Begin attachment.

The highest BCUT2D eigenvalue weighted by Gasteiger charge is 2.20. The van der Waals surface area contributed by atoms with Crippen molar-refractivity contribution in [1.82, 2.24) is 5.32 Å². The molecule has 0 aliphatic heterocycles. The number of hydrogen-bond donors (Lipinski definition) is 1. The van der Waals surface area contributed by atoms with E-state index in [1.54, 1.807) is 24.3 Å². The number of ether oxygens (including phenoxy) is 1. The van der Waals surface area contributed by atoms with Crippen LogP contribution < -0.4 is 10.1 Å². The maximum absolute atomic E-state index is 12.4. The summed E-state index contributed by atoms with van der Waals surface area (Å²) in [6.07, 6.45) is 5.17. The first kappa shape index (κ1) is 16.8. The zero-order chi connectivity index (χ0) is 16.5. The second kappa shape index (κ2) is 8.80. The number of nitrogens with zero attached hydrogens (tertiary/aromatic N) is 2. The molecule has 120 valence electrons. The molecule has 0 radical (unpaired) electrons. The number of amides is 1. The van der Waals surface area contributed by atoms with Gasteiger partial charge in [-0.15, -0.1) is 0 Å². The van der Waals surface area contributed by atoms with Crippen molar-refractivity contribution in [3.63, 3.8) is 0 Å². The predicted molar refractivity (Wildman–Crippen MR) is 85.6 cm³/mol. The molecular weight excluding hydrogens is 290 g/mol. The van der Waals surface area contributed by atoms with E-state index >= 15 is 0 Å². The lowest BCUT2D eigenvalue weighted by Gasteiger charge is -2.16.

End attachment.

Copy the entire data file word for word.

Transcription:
The highest BCUT2D eigenvalue weighted by Gasteiger charge is 2.20. The van der Waals surface area contributed by atoms with Crippen molar-refractivity contribution in [1.82, 2.24) is 5.32 Å². The molecule has 0 aliphatic heterocycles. The number of hydrogen-bond donors (Lipinski definition) is 1. The van der Waals surface area contributed by atoms with E-state index in [1.54, 1.807) is 24.3 Å². The number of ether oxygens (including phenoxy) is 1. The van der Waals surface area contributed by atoms with Crippen LogP contribution < -0.4 is 10.1 Å². The maximum absolute atomic E-state index is 12.4. The summed E-state index contributed by atoms with van der Waals surface area (Å²) in [6.07, 6.45) is 5.17. The first kappa shape index (κ1) is 16.8. The zero-order chi connectivity index (χ0) is 16.5. The second kappa shape index (κ2) is 8.80. The number of nitrogens with zero attached hydrogens (tertiary/aromatic N) is 2. The molecule has 120 valence electrons. The molecule has 0 radical (unpaired) electrons. The number of amides is 1. The van der Waals surface area contributed by atoms with Gasteiger partial charge in [-0.15, -0.1) is 0 Å². The van der Waals surface area contributed by atoms with Crippen molar-refractivity contribution in [3.63, 3.8) is 0 Å². The predicted molar refractivity (Wildman–Crippen MR) is 85.6 cm³/mol. The molecular weight excluding hydrogens is 290 g/mol. The van der Waals surface area contributed by atoms with E-state index >= 15 is 0 Å². The lowest BCUT2D eigenvalue weighted by Gasteiger charge is -2.16.